Recently, the state of Pennsylvania clarified its position on the way bicyclists
are treated when they stopped for suspected intoxication. Anyone who rides
the two-wheeled conveyance can be charged with a DUI, and they can also
suffer the same consequences as an operator of an automobile. One man
recently discovered this for himself.
The 50-year-old man was stopped two years ago after he was allegedly seen
riding ignoring a red traffic signal as he rode through an intersection.
When an officer approached the man, he claimed that the man was not speaking
clearly and that his bicycle lacked some required safety features. The
policeman further claimed that the man had an odor of alcohol about his
person and that he was unable to walk without stumbling.
The officer requested that the man submit to field sobriety tests and a
blood test, but he apparently refused. He is also reported to have remarked
that he could not be arrested for riding a bicycle while under the influence
of alcohol. Under the state's transportation laws, however, the man
could not only be arrested for operating a bicycle under the influence,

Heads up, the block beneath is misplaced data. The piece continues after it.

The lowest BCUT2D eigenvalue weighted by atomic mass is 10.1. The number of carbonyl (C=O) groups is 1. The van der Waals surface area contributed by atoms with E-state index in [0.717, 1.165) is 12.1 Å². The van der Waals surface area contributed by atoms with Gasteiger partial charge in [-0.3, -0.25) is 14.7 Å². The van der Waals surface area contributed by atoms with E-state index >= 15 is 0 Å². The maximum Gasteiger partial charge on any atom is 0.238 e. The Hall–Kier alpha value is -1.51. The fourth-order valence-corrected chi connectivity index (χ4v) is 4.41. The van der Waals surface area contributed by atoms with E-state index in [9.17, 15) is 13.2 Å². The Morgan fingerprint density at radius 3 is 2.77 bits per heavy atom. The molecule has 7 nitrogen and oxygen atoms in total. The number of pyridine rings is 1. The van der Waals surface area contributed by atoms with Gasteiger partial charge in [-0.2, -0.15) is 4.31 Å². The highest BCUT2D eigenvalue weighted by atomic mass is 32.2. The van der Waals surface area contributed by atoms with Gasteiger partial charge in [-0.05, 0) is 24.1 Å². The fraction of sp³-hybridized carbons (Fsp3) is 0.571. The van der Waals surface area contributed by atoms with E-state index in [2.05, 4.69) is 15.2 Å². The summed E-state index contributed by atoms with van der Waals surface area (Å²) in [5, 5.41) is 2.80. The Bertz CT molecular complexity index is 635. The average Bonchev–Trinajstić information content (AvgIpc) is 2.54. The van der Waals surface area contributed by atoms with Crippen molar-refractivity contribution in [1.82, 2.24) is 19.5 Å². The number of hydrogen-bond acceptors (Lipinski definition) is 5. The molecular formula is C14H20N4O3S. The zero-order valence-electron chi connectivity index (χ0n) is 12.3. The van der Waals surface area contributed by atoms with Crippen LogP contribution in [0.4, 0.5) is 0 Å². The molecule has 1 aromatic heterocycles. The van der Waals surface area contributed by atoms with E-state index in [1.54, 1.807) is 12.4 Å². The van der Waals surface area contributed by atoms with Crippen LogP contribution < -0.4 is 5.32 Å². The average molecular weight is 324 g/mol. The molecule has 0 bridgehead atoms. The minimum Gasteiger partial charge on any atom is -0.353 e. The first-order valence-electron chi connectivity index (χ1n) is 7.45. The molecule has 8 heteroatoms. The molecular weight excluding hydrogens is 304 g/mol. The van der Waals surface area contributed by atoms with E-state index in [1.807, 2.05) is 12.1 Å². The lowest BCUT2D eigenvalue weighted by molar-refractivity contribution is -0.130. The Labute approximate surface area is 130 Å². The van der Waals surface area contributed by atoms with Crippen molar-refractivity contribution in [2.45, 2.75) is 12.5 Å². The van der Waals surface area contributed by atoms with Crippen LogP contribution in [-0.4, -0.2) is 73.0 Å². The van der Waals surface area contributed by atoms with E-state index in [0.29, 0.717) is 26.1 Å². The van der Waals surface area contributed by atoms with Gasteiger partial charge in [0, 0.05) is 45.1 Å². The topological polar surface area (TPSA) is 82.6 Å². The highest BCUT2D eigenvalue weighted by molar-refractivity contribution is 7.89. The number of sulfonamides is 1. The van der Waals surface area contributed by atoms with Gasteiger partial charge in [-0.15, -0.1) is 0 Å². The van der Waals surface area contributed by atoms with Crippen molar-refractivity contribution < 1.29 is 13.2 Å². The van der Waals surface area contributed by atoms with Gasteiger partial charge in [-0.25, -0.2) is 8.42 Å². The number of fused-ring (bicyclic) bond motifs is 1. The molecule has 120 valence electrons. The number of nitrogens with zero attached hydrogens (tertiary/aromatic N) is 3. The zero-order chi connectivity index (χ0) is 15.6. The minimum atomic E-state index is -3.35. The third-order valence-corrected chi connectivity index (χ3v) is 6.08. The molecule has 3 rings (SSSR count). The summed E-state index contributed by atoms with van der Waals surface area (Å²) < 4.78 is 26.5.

but he could also have his driver's license suspended for the offense
of not submitting to inebriation testing.
The state of Pennsylvania revised its DUI and implied consent laws several
years ago to remove the word "motor" in order to ensure that
anyone who was attempting to operate any type of vehicle while under the
influence must agree to testing or have their license suspended. This
man has since had the DUI charged dropped when he entered a plea to a
lesser charge, although he lost his bid to have his license reinstated.
For others in Pennsylvania who may be facing similar charges, they are
entitled to seek information concerning their rights in these situations
and to gather resources to allow them to put forth a vigorous defense
against any charges or punishments they could be facing.
Source: pennlive.com, "Bicyclists must submit to blood tests in DUI stops or lose their driver's
licenses, Pa. court rules", Matt Miller, May 28, 2014